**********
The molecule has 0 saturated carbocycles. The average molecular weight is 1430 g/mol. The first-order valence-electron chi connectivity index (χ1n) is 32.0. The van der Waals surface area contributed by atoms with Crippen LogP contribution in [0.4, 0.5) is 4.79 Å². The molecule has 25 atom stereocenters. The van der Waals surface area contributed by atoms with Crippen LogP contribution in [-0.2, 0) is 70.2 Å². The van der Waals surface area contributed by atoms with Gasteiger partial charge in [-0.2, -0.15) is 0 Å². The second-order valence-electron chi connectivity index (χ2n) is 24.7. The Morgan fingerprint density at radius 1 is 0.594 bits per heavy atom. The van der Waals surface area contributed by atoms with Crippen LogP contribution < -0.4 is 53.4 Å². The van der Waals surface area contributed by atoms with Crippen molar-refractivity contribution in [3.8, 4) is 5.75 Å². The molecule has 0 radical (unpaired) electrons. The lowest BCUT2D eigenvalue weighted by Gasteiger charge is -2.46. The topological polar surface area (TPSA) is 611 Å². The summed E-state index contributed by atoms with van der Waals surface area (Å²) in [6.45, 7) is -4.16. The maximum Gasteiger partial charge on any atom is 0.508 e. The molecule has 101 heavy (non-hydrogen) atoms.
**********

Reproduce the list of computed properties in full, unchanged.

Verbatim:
The molecule has 0 saturated carbocycles. The average molecular weight is 1430 g/mol. The first-order valence-electron chi connectivity index (χ1n) is 32.0. The van der Waals surface area contributed by atoms with Crippen LogP contribution in [0.4, 0.5) is 4.79 Å². The molecule has 25 atom stereocenters. The van der Waals surface area contributed by atoms with Crippen LogP contribution in [-0.2, 0) is 70.2 Å². The van der Waals surface area contributed by atoms with Gasteiger partial charge in [-0.2, -0.15) is 0 Å². The second-order valence-electron chi connectivity index (χ2n) is 24.7. The Morgan fingerprint density at radius 1 is 0.594 bits per heavy atom. The van der Waals surface area contributed by atoms with Crippen LogP contribution < -0.4 is 53.4 Å². The van der Waals surface area contributed by atoms with Crippen molar-refractivity contribution in [3.8, 4) is 5.75 Å². The molecule has 0 radical (unpaired) electrons. The lowest BCUT2D eigenvalue weighted by Gasteiger charge is -2.46. The topological polar surface area (TPSA) is 611 Å². The summed E-state index contributed by atoms with van der Waals surface area (Å²) in [6.45, 7) is -4.16. The maximum Gasteiger partial charge on any atom is 0.508 e. The molecule has 101 heavy (non-hydrogen) atoms.